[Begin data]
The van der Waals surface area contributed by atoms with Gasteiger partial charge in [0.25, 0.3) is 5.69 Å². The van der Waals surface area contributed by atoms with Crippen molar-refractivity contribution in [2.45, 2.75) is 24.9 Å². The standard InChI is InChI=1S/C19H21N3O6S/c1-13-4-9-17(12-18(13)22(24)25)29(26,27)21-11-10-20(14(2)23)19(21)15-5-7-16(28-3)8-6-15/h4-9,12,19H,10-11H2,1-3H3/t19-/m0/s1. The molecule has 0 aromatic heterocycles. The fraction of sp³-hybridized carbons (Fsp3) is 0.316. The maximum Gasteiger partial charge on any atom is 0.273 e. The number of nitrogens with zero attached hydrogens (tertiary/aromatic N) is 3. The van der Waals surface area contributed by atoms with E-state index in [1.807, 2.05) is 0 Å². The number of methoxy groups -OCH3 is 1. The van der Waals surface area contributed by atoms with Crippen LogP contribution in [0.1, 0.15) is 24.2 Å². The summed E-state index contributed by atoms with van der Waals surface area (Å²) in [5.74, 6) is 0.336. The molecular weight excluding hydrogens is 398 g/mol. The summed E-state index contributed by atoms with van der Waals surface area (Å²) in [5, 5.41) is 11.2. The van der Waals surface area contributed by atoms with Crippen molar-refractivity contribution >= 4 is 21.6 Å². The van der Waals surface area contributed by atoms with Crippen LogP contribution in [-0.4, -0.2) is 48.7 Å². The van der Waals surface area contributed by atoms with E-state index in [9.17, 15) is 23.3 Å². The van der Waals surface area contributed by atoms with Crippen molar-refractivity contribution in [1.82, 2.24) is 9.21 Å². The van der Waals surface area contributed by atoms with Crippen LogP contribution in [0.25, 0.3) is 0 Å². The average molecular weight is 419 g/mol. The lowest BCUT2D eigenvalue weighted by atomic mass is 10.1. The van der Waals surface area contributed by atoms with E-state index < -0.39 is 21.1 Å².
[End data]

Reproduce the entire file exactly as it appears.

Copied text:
The van der Waals surface area contributed by atoms with Gasteiger partial charge in [0.25, 0.3) is 5.69 Å². The van der Waals surface area contributed by atoms with Crippen molar-refractivity contribution in [2.45, 2.75) is 24.9 Å². The standard InChI is InChI=1S/C19H21N3O6S/c1-13-4-9-17(12-18(13)22(24)25)29(26,27)21-11-10-20(14(2)23)19(21)15-5-7-16(28-3)8-6-15/h4-9,12,19H,10-11H2,1-3H3/t19-/m0/s1. The molecule has 0 aromatic heterocycles. The fraction of sp³-hybridized carbons (Fsp3) is 0.316. The maximum Gasteiger partial charge on any atom is 0.273 e. The number of nitrogens with zero attached hydrogens (tertiary/aromatic N) is 3. The van der Waals surface area contributed by atoms with E-state index in [1.807, 2.05) is 0 Å². The number of methoxy groups -OCH3 is 1. The van der Waals surface area contributed by atoms with Crippen LogP contribution in [0.1, 0.15) is 24.2 Å². The summed E-state index contributed by atoms with van der Waals surface area (Å²) in [5.74, 6) is 0.336. The molecular weight excluding hydrogens is 398 g/mol. The summed E-state index contributed by atoms with van der Waals surface area (Å²) in [5, 5.41) is 11.2. The van der Waals surface area contributed by atoms with Crippen molar-refractivity contribution >= 4 is 21.6 Å². The van der Waals surface area contributed by atoms with Crippen LogP contribution in [-0.4, -0.2) is 48.7 Å². The van der Waals surface area contributed by atoms with E-state index in [9.17, 15) is 23.3 Å². The van der Waals surface area contributed by atoms with Crippen molar-refractivity contribution in [1.82, 2.24) is 9.21 Å². The van der Waals surface area contributed by atoms with Crippen LogP contribution in [0.25, 0.3) is 0 Å². The average molecular weight is 419 g/mol. The lowest BCUT2D eigenvalue weighted by atomic mass is 10.1. The van der Waals surface area contributed by atoms with E-state index < -0.39 is 21.1 Å².